Movie Mechanic: In Time (2011)

Make: 20th Century Fox

Model: Dystopian Sci-fi

Year: 2011

Look what just rolled into the shop! I’m not sure anyone remembers this movie. It’s the one with clocks in the arms. Here’s a trailer to refresh your memory:

The premise is simple enough: time is literally money, and when you’re broke, you die. The rich are immortal, the poor live day to day, and everyone is governed by the little clock on their arm. A super cool premise, but the execution missed the one detail that matters, a dystopian future sucks so it has to be completely undone by the end of the movie. In Time fails to change anything meaningful about its dystopia, and so, fails as a movie. But the fix is so simple, it kills me that the movie did not actually end this way. Let’s get this rebuild under way.

What works: The premise. A classic bit of sci-fi is to exaggerate a facet of life or simple saying to its ultimate end and build a story around it. In this case, the whole movie is based on “Time is money.” People age normally until they reach 25, then the clock on their left arm ticks down unless they earn more time. If the clock reaches zero, they die. Super simple, but it ties together fear of death with a fear of capitalism in a way that draws people in.

The people. JT and Amanda Seyfried are great in their respective roles as Will Salas and Sylvia Weis. Cyllian Murphy is excellent as the singularly minded cop trying to keep the social order.

Cillian Murphy as Raymond Leon from In Time (2011)

What doesn’t work: The ending. After two acts of a strong sci-fi flick, the third act stalls and devolves into a pathetic game of Bonnie and Clyde cat and mouse. Will and Sylvia just rob banks, and hand out the time-money to the poor. Nothing really changes. People are still stuck living day to day, hoping for a handout from their Robin Hoods. But, if Will ever gets caught, there goes any hope with him. So what’s the fix? The only unused element in the whole movie: Will’s father.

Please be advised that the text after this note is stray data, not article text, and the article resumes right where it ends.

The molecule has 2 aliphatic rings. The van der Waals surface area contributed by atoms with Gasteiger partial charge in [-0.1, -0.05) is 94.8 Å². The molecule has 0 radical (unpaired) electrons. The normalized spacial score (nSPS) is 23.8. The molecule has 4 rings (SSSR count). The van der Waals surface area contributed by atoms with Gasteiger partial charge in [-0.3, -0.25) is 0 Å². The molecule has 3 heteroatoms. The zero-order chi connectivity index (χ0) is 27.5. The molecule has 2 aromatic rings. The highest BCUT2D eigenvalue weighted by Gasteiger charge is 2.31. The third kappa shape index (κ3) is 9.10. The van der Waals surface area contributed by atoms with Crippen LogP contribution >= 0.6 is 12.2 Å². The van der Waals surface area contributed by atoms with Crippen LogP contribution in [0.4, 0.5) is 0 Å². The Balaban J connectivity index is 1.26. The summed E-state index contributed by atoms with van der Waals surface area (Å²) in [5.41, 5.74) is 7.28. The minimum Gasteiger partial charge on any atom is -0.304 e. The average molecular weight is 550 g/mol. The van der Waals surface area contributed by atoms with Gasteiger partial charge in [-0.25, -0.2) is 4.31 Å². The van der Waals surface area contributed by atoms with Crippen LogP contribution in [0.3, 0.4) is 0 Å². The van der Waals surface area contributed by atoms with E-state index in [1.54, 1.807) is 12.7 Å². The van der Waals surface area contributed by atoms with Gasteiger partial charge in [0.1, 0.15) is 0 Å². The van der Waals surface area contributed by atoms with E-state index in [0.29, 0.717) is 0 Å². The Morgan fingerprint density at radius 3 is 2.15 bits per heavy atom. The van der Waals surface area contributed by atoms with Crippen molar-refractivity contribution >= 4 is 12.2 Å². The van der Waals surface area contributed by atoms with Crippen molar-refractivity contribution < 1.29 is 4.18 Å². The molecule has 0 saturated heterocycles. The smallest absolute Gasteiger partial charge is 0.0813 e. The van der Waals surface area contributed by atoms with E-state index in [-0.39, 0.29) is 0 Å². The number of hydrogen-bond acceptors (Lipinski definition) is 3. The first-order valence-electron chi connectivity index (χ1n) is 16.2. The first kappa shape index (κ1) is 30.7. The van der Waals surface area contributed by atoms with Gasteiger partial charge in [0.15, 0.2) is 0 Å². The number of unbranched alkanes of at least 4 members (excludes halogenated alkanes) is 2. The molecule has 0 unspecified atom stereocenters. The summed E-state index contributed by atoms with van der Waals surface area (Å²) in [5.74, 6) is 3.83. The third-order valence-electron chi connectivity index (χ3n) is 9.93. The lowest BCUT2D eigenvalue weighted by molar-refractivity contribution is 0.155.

In our rebuild, the first two acts play largely the same, with the one exception being Will’s father’s story. Will’s father was a champion arm wrestler, able to win hundreds of hours off his unwitting opponents. Then, after a big score, he went up against a new guy, someone no one had ever seen before, and he must have lost because he disappeared, and Will and his mom never heard from him again. He used to say that he wished there was a way he could just live a normal life, like people used to, and die of old age.

Will and Sylvia fight their way through the cops and gangs, break into the bank and hand out some time, but they realize that unless they can do something dramatic, nothing will change. “But what should we do?” Sylvia asks. “We’ll know it when we see it,” Will answers.

Justin Timberlake and Amanda Seyfried check their clocks

After stealing a million years to divvy amongst the poor, they finally get caught by Cillian Murphy’s cop, Raymond. Raymond decides that it’s better to kill them both rather than let them live and give false hope to the people. No one can escape their fate. The world is run by the rich for the rich. You may be able to trade places with them, but you can never destroy them. Raymond tightens his aim, but just as he squeezes the trigger, he gets shot in the arm, missing Will. Sylvia, on the other hand, gets hit in the clock arm. Her clock is malfunctioning and her time is dropping to zero fast.


The mysterious gunman appears and assesses her damage. “I can save her, son.” Son? The man reveals that he is Will’s father, and he is old. “I can save her, but she’ll have to lose the arm.” Will Salas nods in agreement. The elder Salas pulls out a set of tiny tools and starts cutting into her arm. With 3 seconds left on her clock, Salas Sr. disconnects Sylvia’s arm. Sylvia is still crying from the pain, but the point is she is still crying. “Listen, son, we figured it out,” Salas, Sr. says. “She will live a normal human life. She will grow old. She will die when it’s her time. But, she can’t do it here. Not anymore. You can join her and me. There’s a group of us making a life free from all this. You can make that choice, but you’ll have to lose that arm too.” Will looks down at the million year pod he has in his pocket. He sees Sylvia’s tear-filled eyes look back at him. He looks up at his father’s aging but familiar face. He nods. As the three of them walk away, a group of kids comes to investigate the shooting. They find the million years, a dead cop, and two left forearms with time still on their clocks, but not ticking. The movie ends with Will and Sylvia embracing the simple life in their one-handed colony, as more people trickle in from time to time having escaped the dystopia for good.

Wrap up: Dystopias are horrible. The Hunger Games knew it. Planet of the Apes knew it. Even Snowpiercer knew it. The only way to deliver a satisfying dystopian movie is to undo the dystopia. In Time failed to do this the first time around, but maybe we can get a Netflix adaptation that gets it right someday.

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